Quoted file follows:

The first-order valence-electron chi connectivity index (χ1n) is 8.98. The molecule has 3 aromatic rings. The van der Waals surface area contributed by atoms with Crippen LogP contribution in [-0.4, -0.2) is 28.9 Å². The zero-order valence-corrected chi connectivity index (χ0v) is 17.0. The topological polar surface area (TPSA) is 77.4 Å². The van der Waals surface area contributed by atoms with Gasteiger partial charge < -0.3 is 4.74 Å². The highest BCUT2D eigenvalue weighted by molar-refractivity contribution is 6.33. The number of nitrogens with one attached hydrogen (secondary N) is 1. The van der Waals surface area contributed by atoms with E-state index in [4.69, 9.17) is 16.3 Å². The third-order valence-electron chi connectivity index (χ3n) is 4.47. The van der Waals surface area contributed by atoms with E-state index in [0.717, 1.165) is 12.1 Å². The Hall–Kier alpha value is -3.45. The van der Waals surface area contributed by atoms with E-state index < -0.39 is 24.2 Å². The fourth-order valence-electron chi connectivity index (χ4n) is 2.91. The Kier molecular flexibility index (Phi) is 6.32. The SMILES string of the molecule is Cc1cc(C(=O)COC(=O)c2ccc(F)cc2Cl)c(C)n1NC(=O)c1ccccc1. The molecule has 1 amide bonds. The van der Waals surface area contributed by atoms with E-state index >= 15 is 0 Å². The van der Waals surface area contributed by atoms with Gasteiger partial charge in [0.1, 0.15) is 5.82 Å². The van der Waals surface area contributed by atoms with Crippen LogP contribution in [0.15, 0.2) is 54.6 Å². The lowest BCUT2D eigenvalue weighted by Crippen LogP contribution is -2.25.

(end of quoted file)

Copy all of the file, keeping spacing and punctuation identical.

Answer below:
The first-order valence-electron chi connectivity index (χ1n) is 8.98. The molecule has 3 aromatic rings. The van der Waals surface area contributed by atoms with Crippen LogP contribution in [-0.4, -0.2) is 28.9 Å². The zero-order valence-corrected chi connectivity index (χ0v) is 17.0. The topological polar surface area (TPSA) is 77.4 Å². The van der Waals surface area contributed by atoms with Gasteiger partial charge < -0.3 is 4.74 Å². The highest BCUT2D eigenvalue weighted by molar-refractivity contribution is 6.33. The number of nitrogens with one attached hydrogen (secondary N) is 1. The van der Waals surface area contributed by atoms with E-state index in [4.69, 9.17) is 16.3 Å². The third-order valence-electron chi connectivity index (χ3n) is 4.47. The van der Waals surface area contributed by atoms with E-state index in [0.717, 1.165) is 12.1 Å². The Hall–Kier alpha value is -3.45. The van der Waals surface area contributed by atoms with E-state index < -0.39 is 24.2 Å². The fourth-order valence-electron chi connectivity index (χ4n) is 2.91. The Kier molecular flexibility index (Phi) is 6.32. The SMILES string of the molecule is Cc1cc(C(=O)COC(=O)c2ccc(F)cc2Cl)c(C)n1NC(=O)c1ccccc1. The molecule has 1 amide bonds. The van der Waals surface area contributed by atoms with E-state index >= 15 is 0 Å². The van der Waals surface area contributed by atoms with Gasteiger partial charge in [0.1, 0.15) is 5.82 Å². The van der Waals surface area contributed by atoms with Crippen LogP contribution in [0.15, 0.2) is 54.6 Å². The lowest BCUT2D eigenvalue weighted by Crippen LogP contribution is -2.25.